Will the Health Insurance Mandate really change anything for Hospitals?

Last week CMS and the IRS came out with proposed rules on exemptions to the health insurance mandate. As you know, PPACA requires individuals to purchase health insurance that meets certain minimum criteria. These regulations create hardship exemptions which exempt individuals from paying the fines.
There are three main exemptions: 1) if it is determined that the coverage available through the health insurance exchange in an individual’s state is unaffordable, the individual would not be subject to a fine 2) individuals which would be eligible for Medicaid, but for their state’s refusal to accept Federal funding to expand Medicaid, are not subject to a fine and 3) individuals who are not required to a file a Federal return are also exempt.
Therefore, the Congressional Budget office estimates that only 2% of the population will actually pay the penalty. This means there will still be a lot of individuals without insurance who are not subject to the fines. At the same time, it is predicted that we will begin to see employers dropping group health insurance coverage because it will be cheaper for them to pay their mandated fines than to provide coverage. This will in effect create a larger uninsured population, who apparently may not have an incentive to purchase insurance on the exchange markets.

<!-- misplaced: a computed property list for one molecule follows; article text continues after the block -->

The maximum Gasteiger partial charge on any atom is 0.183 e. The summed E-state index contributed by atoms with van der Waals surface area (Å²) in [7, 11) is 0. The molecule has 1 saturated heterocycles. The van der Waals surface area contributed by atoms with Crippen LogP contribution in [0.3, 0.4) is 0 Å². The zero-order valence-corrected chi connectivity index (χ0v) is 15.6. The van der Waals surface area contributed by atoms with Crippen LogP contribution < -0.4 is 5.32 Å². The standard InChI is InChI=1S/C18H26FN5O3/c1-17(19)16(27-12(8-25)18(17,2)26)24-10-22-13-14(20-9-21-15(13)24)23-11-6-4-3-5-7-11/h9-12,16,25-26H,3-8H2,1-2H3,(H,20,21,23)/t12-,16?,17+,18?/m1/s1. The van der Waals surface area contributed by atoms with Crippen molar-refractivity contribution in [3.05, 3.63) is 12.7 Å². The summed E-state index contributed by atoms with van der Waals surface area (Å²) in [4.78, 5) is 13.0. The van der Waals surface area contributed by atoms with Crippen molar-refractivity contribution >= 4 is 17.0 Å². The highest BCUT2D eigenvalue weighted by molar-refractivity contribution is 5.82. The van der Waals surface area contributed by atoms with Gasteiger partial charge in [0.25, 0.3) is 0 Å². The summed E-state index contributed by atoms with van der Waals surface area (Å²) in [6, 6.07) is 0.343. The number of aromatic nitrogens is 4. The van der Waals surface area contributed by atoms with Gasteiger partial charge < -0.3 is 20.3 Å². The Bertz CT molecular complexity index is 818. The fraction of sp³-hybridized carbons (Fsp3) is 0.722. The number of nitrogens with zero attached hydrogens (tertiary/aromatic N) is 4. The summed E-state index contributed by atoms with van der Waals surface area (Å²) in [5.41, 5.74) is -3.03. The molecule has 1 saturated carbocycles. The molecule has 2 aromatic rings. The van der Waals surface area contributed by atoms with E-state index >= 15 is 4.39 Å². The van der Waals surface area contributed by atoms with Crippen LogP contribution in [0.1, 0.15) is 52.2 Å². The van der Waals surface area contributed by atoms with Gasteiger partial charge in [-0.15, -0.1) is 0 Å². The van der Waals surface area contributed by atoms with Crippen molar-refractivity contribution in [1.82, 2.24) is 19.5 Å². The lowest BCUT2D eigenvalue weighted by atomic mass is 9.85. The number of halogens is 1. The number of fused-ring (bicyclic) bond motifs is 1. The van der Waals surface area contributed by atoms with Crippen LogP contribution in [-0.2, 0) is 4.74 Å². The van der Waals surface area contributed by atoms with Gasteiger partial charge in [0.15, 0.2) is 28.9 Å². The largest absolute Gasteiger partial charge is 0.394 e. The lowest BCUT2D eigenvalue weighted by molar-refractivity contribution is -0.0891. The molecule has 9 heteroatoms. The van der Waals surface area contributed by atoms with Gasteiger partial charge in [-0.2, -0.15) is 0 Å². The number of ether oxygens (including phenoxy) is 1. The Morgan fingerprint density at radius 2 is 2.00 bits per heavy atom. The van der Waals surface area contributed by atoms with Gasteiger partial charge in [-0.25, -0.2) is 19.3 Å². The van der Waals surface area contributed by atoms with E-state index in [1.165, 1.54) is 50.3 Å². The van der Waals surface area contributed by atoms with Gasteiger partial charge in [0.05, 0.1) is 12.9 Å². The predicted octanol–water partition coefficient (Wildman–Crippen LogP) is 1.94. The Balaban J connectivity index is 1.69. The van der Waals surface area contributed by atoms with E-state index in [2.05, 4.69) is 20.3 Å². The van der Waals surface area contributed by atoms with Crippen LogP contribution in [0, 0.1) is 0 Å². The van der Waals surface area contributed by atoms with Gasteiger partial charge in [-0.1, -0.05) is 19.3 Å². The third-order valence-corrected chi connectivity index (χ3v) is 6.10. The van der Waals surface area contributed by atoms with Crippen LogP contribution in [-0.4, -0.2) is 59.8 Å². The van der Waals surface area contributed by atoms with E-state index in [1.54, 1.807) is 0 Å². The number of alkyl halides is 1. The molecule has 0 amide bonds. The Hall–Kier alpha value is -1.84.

It seems to me that the population of privately insured Americans seeking treatment from Hospitals is going to remain relatively the same, if not decrease. Unless coverage on the Health Exchanges is more affordable, than the coverage currently offered, it is likely that many Americans will not be able to afford it. The idea behind the Health Insurance Exchanges was to create a more affordable option by increasing the size of the risk pool. The way you increase the risk pool is by mandating coverage. However, with such broad exceptions it appears we may be right back where we started with a small pool and unaffordable coverage.

Comments are closed.